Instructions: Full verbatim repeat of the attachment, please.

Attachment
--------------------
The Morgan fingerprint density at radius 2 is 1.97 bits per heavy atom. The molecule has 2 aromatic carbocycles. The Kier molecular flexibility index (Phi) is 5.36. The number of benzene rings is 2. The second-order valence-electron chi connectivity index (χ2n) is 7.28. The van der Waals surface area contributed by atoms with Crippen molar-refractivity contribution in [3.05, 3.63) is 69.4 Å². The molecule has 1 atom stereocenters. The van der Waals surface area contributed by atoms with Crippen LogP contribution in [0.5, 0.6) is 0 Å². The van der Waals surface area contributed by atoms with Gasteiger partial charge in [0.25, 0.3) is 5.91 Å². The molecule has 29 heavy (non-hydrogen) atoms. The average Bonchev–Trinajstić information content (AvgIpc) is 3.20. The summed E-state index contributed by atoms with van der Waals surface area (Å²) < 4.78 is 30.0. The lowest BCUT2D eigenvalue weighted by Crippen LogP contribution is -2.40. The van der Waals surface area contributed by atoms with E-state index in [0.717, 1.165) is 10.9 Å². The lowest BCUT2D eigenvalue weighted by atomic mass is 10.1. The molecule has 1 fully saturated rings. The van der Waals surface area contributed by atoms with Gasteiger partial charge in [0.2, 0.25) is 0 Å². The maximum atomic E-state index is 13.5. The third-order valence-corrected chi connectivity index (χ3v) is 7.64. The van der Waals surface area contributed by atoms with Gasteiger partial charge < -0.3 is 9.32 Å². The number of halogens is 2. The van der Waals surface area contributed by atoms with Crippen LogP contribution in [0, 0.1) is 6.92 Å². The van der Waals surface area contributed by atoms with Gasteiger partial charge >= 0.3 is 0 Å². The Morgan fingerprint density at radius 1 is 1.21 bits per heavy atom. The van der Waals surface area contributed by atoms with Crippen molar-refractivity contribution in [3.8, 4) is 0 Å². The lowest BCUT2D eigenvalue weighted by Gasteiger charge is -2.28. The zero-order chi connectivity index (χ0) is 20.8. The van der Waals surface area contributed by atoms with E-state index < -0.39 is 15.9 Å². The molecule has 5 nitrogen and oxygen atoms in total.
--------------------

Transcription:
The Morgan fingerprint density at radius 2 is 1.97 bits per heavy atom. The molecule has 2 aromatic carbocycles. The Kier molecular flexibility index (Phi) is 5.36. The number of benzene rings is 2. The second-order valence-electron chi connectivity index (χ2n) is 7.28. The van der Waals surface area contributed by atoms with Crippen molar-refractivity contribution in [3.05, 3.63) is 69.4 Å². The molecule has 1 atom stereocenters. The van der Waals surface area contributed by atoms with Crippen LogP contribution in [0.5, 0.6) is 0 Å². The van der Waals surface area contributed by atoms with Gasteiger partial charge in [0.25, 0.3) is 5.91 Å². The molecule has 29 heavy (non-hydrogen) atoms. The average Bonchev–Trinajstić information content (AvgIpc) is 3.20. The summed E-state index contributed by atoms with van der Waals surface area (Å²) < 4.78 is 30.0. The lowest BCUT2D eigenvalue weighted by Crippen LogP contribution is -2.40. The van der Waals surface area contributed by atoms with E-state index in [0.717, 1.165) is 10.9 Å². The lowest BCUT2D eigenvalue weighted by atomic mass is 10.1. The molecule has 1 fully saturated rings. The van der Waals surface area contributed by atoms with Gasteiger partial charge in [0.2, 0.25) is 0 Å². The maximum atomic E-state index is 13.5. The third-order valence-corrected chi connectivity index (χ3v) is 7.64. The van der Waals surface area contributed by atoms with Gasteiger partial charge < -0.3 is 9.32 Å². The number of halogens is 2. The van der Waals surface area contributed by atoms with Crippen LogP contribution in [0, 0.1) is 6.92 Å². The van der Waals surface area contributed by atoms with Gasteiger partial charge >= 0.3 is 0 Å². The Morgan fingerprint density at radius 1 is 1.21 bits per heavy atom. The van der Waals surface area contributed by atoms with Crippen molar-refractivity contribution in [3.8, 4) is 0 Å². The lowest BCUT2D eigenvalue weighted by Gasteiger charge is -2.28. The zero-order chi connectivity index (χ0) is 20.8. The van der Waals surface area contributed by atoms with E-state index < -0.39 is 15.9 Å². The molecule has 5 nitrogen and oxygen atoms in total.